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Cosmos and Psyche: Intimations of a New World View Paperback – April 24, 2007
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Copyright © Reed Business Information, a division of Reed Elsevier Inc. All rights reserved. --This text refers to an out of print or unavailable edition of this title.
Copyright © American Library Association. All rights reserved --This text refers to an out of print or unavailable edition of this title.
Top Customer Reviews
After reading "Passion," I did some research on Tarnas and I discovered that he was interested in astrology. At first, I was disappointed that the man who had written "Passion" could believe in something as obviously naive and ridiculous as astrology. However, after reading several elegant and rigorously reasoned essays Tarnas had written about archetypal astrology, I was forced to reconsider my position. Over the next few years, I bought several books on astrology, and I found them to be interesting, though I remained unconvinced since the philosophical arguments contained in the books that I read (when they bothered at all) were generally cursory and unsophisticated.Read more ›
For people who feel drawn to astrology but put off by its vulgar forms, particularly the pre-Enlightenment notion that the stars exert some kind of causal force on human doings, this book offers a synchronistic way of holding the entire topic, one that connects world transits (those of the slow-moving outer planets) and historical events in stunning patterns of significance too important to overlook. For a contemporary example, think of the Saturn-Pluto alignment just ending: rigidity, contraction, and Saturn's cannibalistic appetite for innocence given extra punch by the Plutonic underworld. This alignment occurred during the start of both World Wars, the start of the Cold War, the rise of fascist movements all over the world, and the bombing of the World Trade Center and the subsequent paranoia and militarization.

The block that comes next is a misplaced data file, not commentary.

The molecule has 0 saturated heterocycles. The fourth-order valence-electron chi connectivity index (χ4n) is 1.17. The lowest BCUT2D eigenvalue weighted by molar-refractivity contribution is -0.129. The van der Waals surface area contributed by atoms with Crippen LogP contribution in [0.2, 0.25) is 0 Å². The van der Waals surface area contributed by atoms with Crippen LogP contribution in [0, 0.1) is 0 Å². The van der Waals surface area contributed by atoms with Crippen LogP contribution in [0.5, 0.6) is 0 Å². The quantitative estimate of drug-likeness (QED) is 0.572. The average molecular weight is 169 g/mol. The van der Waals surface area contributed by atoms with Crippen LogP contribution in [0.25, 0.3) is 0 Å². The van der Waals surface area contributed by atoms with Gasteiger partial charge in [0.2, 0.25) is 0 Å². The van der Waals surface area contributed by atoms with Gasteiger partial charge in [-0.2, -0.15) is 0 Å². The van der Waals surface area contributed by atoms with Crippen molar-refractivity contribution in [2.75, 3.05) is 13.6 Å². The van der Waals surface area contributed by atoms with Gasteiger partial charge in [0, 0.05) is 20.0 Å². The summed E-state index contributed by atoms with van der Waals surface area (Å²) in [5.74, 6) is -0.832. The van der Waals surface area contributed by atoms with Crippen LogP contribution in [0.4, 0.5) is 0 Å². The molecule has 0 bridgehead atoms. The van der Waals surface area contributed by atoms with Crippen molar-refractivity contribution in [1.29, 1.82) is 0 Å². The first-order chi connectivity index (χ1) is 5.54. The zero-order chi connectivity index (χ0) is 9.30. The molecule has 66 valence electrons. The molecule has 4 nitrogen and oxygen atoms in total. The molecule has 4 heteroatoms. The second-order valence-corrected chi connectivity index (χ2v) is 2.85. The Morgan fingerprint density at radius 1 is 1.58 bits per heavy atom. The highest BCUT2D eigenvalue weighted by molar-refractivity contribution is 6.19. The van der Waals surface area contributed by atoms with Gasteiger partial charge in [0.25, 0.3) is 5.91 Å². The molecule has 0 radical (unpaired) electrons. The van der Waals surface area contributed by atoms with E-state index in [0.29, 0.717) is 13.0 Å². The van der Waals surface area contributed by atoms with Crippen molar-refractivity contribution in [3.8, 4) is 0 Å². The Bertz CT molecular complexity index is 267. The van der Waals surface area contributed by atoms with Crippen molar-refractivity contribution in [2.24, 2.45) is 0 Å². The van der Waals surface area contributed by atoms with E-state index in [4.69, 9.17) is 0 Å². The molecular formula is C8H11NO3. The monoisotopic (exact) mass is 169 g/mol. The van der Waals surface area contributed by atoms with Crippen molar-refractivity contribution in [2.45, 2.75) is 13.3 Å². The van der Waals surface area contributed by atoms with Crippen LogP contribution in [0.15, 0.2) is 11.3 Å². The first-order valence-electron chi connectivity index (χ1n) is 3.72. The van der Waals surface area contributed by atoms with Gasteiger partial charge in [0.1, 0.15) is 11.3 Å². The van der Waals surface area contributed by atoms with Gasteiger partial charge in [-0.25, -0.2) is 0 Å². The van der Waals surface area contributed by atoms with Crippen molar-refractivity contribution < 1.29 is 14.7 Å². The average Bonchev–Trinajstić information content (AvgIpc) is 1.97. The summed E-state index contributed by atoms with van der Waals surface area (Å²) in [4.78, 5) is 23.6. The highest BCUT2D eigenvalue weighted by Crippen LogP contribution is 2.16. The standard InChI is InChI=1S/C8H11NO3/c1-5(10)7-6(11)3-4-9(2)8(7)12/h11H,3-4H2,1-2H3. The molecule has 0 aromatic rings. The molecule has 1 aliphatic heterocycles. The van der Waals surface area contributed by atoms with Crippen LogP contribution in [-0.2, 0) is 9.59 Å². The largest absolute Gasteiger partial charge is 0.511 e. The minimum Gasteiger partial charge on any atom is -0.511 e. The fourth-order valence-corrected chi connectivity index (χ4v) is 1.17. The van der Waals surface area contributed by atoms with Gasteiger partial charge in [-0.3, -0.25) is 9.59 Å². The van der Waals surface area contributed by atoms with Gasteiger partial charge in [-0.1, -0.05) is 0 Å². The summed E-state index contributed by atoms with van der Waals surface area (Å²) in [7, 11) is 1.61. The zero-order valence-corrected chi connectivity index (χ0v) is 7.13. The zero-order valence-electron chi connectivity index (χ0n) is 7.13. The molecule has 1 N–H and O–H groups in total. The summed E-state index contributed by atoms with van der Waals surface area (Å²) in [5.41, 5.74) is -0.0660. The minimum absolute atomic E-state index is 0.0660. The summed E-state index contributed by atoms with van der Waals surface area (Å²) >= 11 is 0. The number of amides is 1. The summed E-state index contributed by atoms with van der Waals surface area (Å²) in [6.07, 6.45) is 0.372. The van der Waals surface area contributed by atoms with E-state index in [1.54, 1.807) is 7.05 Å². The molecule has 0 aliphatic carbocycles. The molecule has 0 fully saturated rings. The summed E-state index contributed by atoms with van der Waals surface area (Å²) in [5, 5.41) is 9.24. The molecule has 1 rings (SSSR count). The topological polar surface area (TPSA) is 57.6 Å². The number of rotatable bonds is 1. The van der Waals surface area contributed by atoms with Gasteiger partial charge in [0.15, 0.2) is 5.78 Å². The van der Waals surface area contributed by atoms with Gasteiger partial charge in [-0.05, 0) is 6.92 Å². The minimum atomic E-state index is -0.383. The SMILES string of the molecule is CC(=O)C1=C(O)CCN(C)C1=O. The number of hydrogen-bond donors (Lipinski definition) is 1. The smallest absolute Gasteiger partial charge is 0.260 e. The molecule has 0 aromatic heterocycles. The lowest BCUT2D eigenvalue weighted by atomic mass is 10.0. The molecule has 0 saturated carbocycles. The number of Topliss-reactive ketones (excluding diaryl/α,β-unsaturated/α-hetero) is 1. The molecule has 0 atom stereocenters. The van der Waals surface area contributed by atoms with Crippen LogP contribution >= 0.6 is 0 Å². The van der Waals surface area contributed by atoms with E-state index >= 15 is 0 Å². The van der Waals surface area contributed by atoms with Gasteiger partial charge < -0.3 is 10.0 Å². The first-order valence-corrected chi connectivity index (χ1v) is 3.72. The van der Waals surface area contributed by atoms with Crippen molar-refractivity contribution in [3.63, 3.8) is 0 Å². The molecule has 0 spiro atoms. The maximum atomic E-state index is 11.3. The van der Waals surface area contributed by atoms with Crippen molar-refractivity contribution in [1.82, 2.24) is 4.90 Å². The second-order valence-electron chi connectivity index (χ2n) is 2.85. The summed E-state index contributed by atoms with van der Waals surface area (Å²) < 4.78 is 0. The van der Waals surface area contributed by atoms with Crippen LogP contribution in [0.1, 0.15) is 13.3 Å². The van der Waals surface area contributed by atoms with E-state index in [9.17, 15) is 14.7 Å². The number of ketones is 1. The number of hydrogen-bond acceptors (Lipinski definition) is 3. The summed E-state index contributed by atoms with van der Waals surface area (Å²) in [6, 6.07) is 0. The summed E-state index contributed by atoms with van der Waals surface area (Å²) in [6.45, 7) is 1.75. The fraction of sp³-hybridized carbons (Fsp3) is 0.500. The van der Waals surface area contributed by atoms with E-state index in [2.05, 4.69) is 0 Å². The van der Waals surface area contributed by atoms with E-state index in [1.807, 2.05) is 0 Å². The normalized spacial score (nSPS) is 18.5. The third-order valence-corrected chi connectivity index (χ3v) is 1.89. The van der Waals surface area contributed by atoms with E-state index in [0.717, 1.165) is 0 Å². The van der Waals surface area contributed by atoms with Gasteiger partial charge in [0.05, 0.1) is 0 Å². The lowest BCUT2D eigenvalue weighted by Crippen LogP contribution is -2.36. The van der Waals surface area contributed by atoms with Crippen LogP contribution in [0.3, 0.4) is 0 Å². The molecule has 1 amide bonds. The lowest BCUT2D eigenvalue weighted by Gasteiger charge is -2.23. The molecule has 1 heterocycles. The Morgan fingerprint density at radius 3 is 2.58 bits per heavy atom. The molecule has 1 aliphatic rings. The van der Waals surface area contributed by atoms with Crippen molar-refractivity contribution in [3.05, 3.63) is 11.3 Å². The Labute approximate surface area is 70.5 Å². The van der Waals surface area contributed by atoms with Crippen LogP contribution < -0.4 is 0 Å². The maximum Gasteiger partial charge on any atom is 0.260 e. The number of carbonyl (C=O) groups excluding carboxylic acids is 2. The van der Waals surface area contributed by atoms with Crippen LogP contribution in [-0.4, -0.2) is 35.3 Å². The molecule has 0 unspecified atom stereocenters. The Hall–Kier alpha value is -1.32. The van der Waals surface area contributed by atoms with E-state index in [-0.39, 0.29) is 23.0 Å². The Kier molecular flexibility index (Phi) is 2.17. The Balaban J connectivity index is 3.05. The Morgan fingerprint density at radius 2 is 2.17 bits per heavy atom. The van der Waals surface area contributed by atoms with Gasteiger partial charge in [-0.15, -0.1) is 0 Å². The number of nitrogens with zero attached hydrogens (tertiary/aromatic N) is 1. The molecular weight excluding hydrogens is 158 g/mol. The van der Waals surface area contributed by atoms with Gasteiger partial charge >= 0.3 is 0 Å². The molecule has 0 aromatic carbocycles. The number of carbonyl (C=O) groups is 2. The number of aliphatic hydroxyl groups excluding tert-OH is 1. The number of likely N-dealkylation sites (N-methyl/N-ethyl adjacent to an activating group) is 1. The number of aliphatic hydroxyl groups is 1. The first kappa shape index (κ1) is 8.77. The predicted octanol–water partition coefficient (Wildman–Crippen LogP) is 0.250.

Professor Tarnas piles on the parallels, but he must to make his point: that such correlations must be seen interpretively, symbolically, and metaphorically. This is a qualitative approach, and yes, it is scientific: science as hermeneutics and participatory inquiry. As Abraham Maslow remarked, if the given data don't fit a type of science that only counts and measures, then so much the worse for that view of science.
Tarnas's idea of diachrony is particularly powerful: the idea that events occurring during one world transit develop during all the following ones. The implication is that something at the archetypal level of being is evolving--but evolving in ways discernible in human culture.
Most Recent Customer Reviews
Some very sophisticated writing that covers the subject. The two suitors analogy aptly illustrates his overall argument. Read morePublished 10 days ago by George
I'm a student of astrology and find the examples the author gives are so vague as to be meaningless. Not impressed.Published 3 months ago by Dead poet
Loved this book. Spoke to the tension I've been experiencing as a developing academic, scientist, and spiritual personPublished 5 months ago by J'Aimee Mission
"Cosmos and Psyche" by Richard Tarnas may be one of the most profound and insightful books I have ever read. And I have read a lot! Read morePublished 7 months ago by Amazon Customer
Mind blowing, paradigm shifting, peace creating world view to step into. I'm reading it slowly in order to take in and absorb the dense content deeply. Read morePublished 7 months ago by Sherry A. Lewis
Best explanation of astrology and how it relates to human archetypal interplay ever. No astrological library is complete without this one.Published 8 months ago by E A R
The first 60 pages of this book are pretty good, and then the book becomes awful for 400+ pages.
1. The aforementioned 60 pages.
2. Read more